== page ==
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Might Russia be facing Islamic terrorism coming out of Afghanistan?


An article by Dr. Michael Rubin suggests that's likely.

Now it seems the Taliban are preparing to make their move and export their revolution. Ahmad Massoud’s National Resistance Front, which maintains a strong intelligence network in Kabul, the Panjshir Valley and across northern Afghanistan, reports that in recent weeks, the Taliban first transferred 16 high-ranking members of foreign terrorist groups to Kabul and then dispatched them to the Baghlan, Kunduz and Badakhshan provinces in northern Afghanistan.

According to reports ... the terror leaders arrived in Kabul on August 20, 2022 and stayed three days in the home of a senior Haqqani network official in Wazir Akbar Khan. There, Massoud’s information network says they met Sirajuddin Haqqani, the Taliban’s deputy leader and acting interior minister, and discussed establishment of a network of foreign fighters in northern Afghanistan. The terror leaders departed Kabul in cars belonging to Taliban officials and returned to Taliban military bases and safe houses in the north.

While Trump and Biden-era Special Envoy Zalmay Khalilzad predicated a U.S. withdrawal deal with the Taliban in part on the promise that the group would fight against the Islamic State, Mawlawi Ibrahim who will coordinate the network, has strong connections with the Islamic State. Simply put, Khalilzad was either naïve or deceptive when selling his deal.

Corruption is rife across Central Asia, and while Russia has long assumed a paramount security role, its miscalculations in Ukraine leave all of the countries of its southern flank at risk. That Turkey, the same country whose support was crucial to the Islamic State in Iraq and Syria, is influential in Central Asia, should raise broader concern. The Biden administration as well as the many Republicans who support U.S. retrenchment might believe Afghanistan and Central Asia are not U.S. concerns but as the Islamic State demonstrated in 2014, forces of altruism seldom fill vacuums. It would be a mistake to confuse absence of press attention in Afghanistan with quiet. All indications are that the period of calm before the storm is fast ending.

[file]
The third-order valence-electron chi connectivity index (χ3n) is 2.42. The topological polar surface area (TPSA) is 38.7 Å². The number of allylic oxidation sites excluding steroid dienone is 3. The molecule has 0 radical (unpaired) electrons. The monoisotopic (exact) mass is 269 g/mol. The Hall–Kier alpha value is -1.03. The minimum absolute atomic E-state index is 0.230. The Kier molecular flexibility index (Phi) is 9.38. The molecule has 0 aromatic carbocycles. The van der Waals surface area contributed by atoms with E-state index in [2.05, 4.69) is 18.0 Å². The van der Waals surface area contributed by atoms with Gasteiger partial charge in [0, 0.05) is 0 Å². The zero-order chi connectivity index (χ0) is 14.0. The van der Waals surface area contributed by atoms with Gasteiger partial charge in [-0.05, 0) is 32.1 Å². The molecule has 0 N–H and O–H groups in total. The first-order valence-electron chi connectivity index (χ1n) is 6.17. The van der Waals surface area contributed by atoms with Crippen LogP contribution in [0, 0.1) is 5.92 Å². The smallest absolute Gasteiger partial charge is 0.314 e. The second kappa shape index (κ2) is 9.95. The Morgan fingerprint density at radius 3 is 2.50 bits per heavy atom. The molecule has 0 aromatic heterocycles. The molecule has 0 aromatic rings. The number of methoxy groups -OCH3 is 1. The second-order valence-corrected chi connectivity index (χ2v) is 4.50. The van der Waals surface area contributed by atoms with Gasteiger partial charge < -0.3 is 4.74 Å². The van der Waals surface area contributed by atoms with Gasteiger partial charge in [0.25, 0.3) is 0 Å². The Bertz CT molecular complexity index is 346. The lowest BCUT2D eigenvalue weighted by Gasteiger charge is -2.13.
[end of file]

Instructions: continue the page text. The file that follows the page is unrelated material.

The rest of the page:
There's more at the link.

I've been expecting something like this;  in fact, I'm surprised it's taken this long to emerge.  To quote an old idiom, "a leopard can't change its spots":  and the Taliban has always been, at its root, a fundamentalist terrorist organization, relying on violence and brutality to spread its message.  It's never forgiven the former Soviet Union (and its modern-day successor, Russia) for the invasion of Afghanistan in 1979-80 and the death of so many innocent civilians there in the following decade.  I've been waiting for payback time;  and Dr. Rubin's article suggests it may finally have arrived.

There are millions of Muslims in former Soviet states north of Afghanistan, and many of them are violent fundamentalists.  Infiltrators from Afghanistan could easily spread the message of insurgency and terror, and (thanks to the USA abandoning tens of billions of dollars' worth of arms and ammunition there) Afghanistan is now in a position to equip several insurgent armies if it so chooses.

President Putin and the Russian armed forces are almost completely focused on the Ukraine war right now.  I think they may be making a serious mistake by doing so.  They've left a vacuum in former Soviet Islamic areas that the Taliban will be delighted to fill . . . and the Muslim conscripts currently being called up to serve in the Russian army will probably be grateful for the military training and experience they'll accumulate, in order to turn it against Moscow as soon as they can.

This is not a comforting development.


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